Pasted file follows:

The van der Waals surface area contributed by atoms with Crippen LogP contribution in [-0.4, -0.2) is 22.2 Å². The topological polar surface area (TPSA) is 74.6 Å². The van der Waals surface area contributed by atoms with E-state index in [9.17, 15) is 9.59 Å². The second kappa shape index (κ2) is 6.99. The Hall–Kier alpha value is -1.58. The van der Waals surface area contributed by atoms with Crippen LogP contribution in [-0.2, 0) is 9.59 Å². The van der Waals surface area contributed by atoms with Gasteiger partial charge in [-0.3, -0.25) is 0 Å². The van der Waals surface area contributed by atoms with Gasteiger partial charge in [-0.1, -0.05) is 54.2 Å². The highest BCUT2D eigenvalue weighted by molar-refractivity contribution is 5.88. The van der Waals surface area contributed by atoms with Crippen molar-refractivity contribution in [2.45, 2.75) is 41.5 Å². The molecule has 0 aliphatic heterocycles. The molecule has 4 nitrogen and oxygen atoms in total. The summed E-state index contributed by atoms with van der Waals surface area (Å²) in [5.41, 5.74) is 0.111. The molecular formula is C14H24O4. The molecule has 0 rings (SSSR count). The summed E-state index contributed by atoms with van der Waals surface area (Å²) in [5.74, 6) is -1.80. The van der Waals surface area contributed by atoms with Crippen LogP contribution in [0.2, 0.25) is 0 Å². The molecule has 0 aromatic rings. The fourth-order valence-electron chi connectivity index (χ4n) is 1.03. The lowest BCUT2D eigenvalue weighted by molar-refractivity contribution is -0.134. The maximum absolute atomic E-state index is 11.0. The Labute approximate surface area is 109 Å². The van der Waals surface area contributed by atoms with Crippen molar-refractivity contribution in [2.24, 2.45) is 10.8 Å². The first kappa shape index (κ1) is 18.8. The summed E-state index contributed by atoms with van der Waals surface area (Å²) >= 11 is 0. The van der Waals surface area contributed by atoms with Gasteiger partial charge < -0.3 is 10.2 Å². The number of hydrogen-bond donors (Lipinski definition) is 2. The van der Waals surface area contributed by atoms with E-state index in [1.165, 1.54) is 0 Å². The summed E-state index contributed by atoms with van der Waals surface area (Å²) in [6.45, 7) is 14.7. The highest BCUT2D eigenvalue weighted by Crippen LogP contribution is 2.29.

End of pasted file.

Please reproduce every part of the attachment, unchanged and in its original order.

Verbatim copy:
The van der Waals surface area contributed by atoms with Crippen LogP contribution in [-0.4, -0.2) is 22.2 Å². The topological polar surface area (TPSA) is 74.6 Å². The van der Waals surface area contributed by atoms with E-state index in [9.17, 15) is 9.59 Å². The second kappa shape index (κ2) is 6.99. The Hall–Kier alpha value is -1.58. The van der Waals surface area contributed by atoms with Crippen LogP contribution in [-0.2, 0) is 9.59 Å². The van der Waals surface area contributed by atoms with Gasteiger partial charge in [-0.3, -0.25) is 0 Å². The van der Waals surface area contributed by atoms with Gasteiger partial charge in [-0.1, -0.05) is 54.2 Å². The highest BCUT2D eigenvalue weighted by molar-refractivity contribution is 5.88. The van der Waals surface area contributed by atoms with Crippen molar-refractivity contribution in [2.45, 2.75) is 41.5 Å². The molecule has 0 aliphatic heterocycles. The molecule has 4 nitrogen and oxygen atoms in total. The summed E-state index contributed by atoms with van der Waals surface area (Å²) in [5.41, 5.74) is 0.111. The molecular formula is C14H24O4. The molecule has 0 rings (SSSR count). The summed E-state index contributed by atoms with van der Waals surface area (Å²) in [5.74, 6) is -1.80. The van der Waals surface area contributed by atoms with Crippen LogP contribution in [0.2, 0.25) is 0 Å². The molecule has 0 aromatic rings. The fourth-order valence-electron chi connectivity index (χ4n) is 1.03. The lowest BCUT2D eigenvalue weighted by molar-refractivity contribution is -0.134. The maximum absolute atomic E-state index is 11.0. The Labute approximate surface area is 109 Å². The van der Waals surface area contributed by atoms with Crippen molar-refractivity contribution in [2.24, 2.45) is 10.8 Å². The first kappa shape index (κ1) is 18.8. The summed E-state index contributed by atoms with van der Waals surface area (Å²) >= 11 is 0. The van der Waals surface area contributed by atoms with Gasteiger partial charge < -0.3 is 10.2 Å². The number of hydrogen-bond donors (Lipinski definition) is 2. The van der Waals surface area contributed by atoms with E-state index in [1.165, 1.54) is 0 Å². The summed E-state index contributed by atoms with van der Waals surface area (Å²) in [6.45, 7) is 14.7. The highest BCUT2D eigenvalue weighted by Crippen LogP contribution is 2.29.